Land of the displaced
From september 2013 till april 2014 I traveled throughout Lebanon with my camera exploring the living conditions of displaced people.
Since the beginning of the civil war in Syria, millions of people have fled their home in or outside the country resulting into the biggest refugee crisis since WWII. Neighboring states have seen a flow of asylum seekers entering their territory in search for protection. During my research on the matter of Syrian refugees I was struck by how the situation varied from state to state. The huge camps in Jordan handled by UN agencies and NGO’s differed from the smaller ones in Iraq or the state-handled ones in Turkey. This differed completely from the the situation in Lebanon.
Out of the five countries bordering Syria, Lebanon has hosted most the of Syrian refugees. Fearing a long lasting settlement of the Syrian population as it happened previously with the Palestinian camps, which are now semi autonomous built settlements, the authorities have not allowed the creation of official refugee camps handled by UN agencies or NGO’s. Further more since Lebanon is not signatory of the 1951 UN Convention or its 1967 protocol, the country does not have legislation or administrative practices in place to address the needs of refugees.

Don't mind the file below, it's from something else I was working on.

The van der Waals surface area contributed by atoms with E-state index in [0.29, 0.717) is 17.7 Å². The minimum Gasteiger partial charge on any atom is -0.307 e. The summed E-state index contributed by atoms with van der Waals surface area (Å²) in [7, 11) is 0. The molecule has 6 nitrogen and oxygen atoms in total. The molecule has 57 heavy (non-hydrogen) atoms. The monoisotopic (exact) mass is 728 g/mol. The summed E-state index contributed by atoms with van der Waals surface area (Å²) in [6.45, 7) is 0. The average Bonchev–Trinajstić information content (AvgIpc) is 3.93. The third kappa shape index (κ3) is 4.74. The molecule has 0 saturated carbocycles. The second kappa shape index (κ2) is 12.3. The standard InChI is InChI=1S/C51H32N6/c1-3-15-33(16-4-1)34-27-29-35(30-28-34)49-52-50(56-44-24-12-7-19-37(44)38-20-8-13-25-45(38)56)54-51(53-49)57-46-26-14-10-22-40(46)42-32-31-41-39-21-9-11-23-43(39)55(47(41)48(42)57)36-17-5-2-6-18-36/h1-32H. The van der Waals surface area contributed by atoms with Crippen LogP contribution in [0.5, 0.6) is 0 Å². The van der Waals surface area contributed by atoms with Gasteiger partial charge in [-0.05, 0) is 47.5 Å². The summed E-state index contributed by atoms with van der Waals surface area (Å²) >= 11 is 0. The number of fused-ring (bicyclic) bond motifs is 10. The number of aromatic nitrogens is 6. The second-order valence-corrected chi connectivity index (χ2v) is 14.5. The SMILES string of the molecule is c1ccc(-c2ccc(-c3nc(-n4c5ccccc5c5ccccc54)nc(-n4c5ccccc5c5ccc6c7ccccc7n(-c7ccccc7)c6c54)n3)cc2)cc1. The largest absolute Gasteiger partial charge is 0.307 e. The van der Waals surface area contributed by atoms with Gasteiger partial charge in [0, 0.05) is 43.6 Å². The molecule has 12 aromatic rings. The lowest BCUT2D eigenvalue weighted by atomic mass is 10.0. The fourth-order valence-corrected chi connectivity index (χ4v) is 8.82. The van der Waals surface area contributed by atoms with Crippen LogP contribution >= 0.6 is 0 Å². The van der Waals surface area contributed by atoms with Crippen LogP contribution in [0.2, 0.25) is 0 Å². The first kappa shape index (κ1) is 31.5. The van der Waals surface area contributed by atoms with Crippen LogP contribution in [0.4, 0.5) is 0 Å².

As the civil war in Syria escalated, the number of displaced people in Lebanon increased. Inevitably the sectarian evolvement of the Syrian conflict has over spilled in Lebanon exacerbating communal tensions and affecting the country’s stability. A broad apprehension from local communities towards refugees has resulted into curfews imposed by municipalities, arbitrary arrests, evictions by landlords and an increase of unpunished attacks perpetrated by private citizens.
Despite UN agencies and the number of NGO’s assisting with the crises, a large burden of the situation has fallen on the displaced themselves. The absence of a defined status and a general hostility from the hosting population has led to marginalize a vulnerable population.